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Training Camp Takeaways: Offensive Line Looks Solid in First Practice Together



PITTSBURGH — The Steelers finally got their starting offensive line together.

With Kendrick Green back on the field and Kevin Dotson’s first-team spot back in his hands, the Steelers got to look at just how their first-team offensive line would play. While there were only limited snaps for the first-team to play the first-team defense, those reps were, at the very least, encouraging.

On the first play they took together, Dotson and Green cleared out the left side of the line while Chuks Okorafor executed an expert kick-out block. The right side held strong and Najee Harris was able to find daylight on the left side for a 15-yard rip on a split zone run.

On other downs, they kept Ben Roethlisberger mostly clean. Although on a stunt with Cam Heyward as the looper, Heyward was able to breakthrough untouched. Roethlisberger still made do with it, as he stepped up into the pocket and extended the play to find Diontae Johnson downfield.

While using the second-team defense as the barometer is shaky, there is good news in that the Steelers’ first offensive line was bullying the second defense.

The second-team defense never looked like they belonged with the first-team offensive line. On one play, the offensive completely cleared out the defense more than five yards downfield on an outside zone run. That is the type of thing that the Steelers want to see, even if it is against lower competition. Harris did not get touched until nearly ten yards downfield.

Overall, the first practice was a good one for a young offensive line that still has to gel together. They will have a lot of questions to answer over the next few weeks as they lead up the regular season. Still, there always needs to be a place to build off of for the unit as a whole. This is a good start for the Steelers’ offensive line.


Roethlisberger got a lot of work on Tuesday. As the lead-up to the Lions game continues, the fact that he was moving out of the pocket and executing play-action rollouts with little to no laborious movement is a great sign of how he fits into the Matt Canada offense. The good news with Roethlisberger is he seems a lot more comfortable working under center and progressing through his reads off play-action than he did even a few months ago.

Roethlisberger seems to be settling into a place of comfort as he meshes with Canada’s scheme. He did not look like himself in his prime, but he was certainly moving more than enough outside of the pocket to show a level of comfort and confidence in the new offense.

Here is the thing, Roethlisberger was throwing some good balls on the move as well. On one rollout, Roethlisberger hit Eric Ebron on a deep over route right over the outstretched hands of Ulysees Gilbert III. That was an especially comforting sign to see from Roethlisberger. If he can parlay how he looks now into a season-long outlook, Roethlisberger may be able to run Canada’s offense effectively. Tuesday was a promising sign.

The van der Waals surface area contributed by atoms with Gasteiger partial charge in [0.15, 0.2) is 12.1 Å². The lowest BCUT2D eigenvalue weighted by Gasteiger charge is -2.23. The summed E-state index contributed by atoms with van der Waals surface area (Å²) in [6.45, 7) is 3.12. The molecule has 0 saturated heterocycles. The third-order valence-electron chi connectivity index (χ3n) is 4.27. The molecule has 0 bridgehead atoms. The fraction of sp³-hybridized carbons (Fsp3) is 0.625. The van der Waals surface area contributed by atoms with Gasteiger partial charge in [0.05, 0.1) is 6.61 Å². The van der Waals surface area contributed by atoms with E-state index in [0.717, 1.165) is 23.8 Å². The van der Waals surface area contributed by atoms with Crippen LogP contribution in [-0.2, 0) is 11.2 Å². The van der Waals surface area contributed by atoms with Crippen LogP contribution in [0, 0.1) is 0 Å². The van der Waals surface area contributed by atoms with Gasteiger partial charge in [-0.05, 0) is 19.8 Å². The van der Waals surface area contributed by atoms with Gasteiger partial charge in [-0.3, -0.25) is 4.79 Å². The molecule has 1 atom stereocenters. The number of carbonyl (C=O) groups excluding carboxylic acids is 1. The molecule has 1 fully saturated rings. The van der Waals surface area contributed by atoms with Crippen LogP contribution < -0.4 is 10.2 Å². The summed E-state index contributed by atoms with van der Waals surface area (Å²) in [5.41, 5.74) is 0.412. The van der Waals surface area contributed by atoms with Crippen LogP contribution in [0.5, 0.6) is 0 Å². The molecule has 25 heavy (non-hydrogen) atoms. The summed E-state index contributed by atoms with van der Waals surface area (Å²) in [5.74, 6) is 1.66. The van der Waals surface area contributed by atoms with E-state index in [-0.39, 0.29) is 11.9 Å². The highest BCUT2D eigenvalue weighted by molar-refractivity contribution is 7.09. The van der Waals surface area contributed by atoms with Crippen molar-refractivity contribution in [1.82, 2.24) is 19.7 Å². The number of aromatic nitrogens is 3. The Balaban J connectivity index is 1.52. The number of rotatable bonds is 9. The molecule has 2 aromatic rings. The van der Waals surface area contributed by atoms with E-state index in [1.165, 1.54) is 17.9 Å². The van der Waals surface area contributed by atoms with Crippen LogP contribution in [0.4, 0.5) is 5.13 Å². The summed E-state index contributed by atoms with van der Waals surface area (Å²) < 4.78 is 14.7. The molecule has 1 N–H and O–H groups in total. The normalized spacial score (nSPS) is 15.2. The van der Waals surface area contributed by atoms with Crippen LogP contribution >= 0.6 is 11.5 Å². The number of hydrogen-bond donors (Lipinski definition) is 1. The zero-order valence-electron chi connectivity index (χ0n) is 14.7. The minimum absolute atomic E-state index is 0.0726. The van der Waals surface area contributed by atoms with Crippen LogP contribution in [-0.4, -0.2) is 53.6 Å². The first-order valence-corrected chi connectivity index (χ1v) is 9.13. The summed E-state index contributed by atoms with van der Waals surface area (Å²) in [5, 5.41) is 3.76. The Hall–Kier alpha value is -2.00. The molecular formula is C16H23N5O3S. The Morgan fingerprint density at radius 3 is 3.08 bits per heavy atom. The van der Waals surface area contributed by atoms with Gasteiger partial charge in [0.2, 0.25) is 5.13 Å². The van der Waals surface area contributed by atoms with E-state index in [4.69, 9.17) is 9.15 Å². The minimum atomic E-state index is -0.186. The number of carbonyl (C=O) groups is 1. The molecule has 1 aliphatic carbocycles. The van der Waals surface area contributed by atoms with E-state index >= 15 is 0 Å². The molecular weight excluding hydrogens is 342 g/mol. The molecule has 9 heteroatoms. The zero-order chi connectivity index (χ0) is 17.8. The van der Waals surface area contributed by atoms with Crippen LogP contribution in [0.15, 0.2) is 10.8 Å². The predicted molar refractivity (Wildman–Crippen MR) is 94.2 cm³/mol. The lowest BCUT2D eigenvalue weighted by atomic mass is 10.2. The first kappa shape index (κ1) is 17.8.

The Steelers have had a dilemma on how to use JuJu Smith-Schuster over the last few seasons. Nothing has seemed to completely stick, and last year he was a glorified running back. Working just about exclusively from the slot in the past, Smith-Schuster wanted to get more reps on the outside. While at camp so far he is mostly working in the slot, there are instances in which he gets put on the outside.

In fact, some of those reps are a bit more creative than others. On Tuesday, the Steelers experimented with a few looks on just how to get Smith-Schuster on the outside. The highlight of his practice came on a stacked look with James Washington covering him and on the line of scrimmage. Smith-Schuster then ran on a copper route (corner-post) to the outside while Washington cut across the middle of the field on a crosser.

Smith-Schuster beat Justin Layne deep and made a diving catch on a dime 60 yards down the field from Roethlisberger. That is just a glimpse into how Smith-Schuster can be aligned in a slot-like environment, but still essentially play on the outside. It seems Canada is looking to use just that to free up Smith-Schuster on a free release.


Pressley Harvin III and Jordan Berry continued their hotly contested punting battle on Tuesday. Let’s be clear here, Berry is punting legitimately well. However, Tuesday was not necessarily the most consistent day for Berry across the board. He did have some fluttering balls, although he did clock often around 4.5 seconds with his hangtime. Still, he is doing enough to at least make this seem like a competition, even though Harvin clearly has a leg up.

Harvin booted on that was a bomb. The hangtime was 5.03 seconds. Still, there was another one that went only about 3.68 seconds. Harvin’s got a massive leg, but there are still some questions about his consistency. He has had far more consistent days than this, though, and in a high-pressure situation against Dallas, he delivered with that consistency on all levels.

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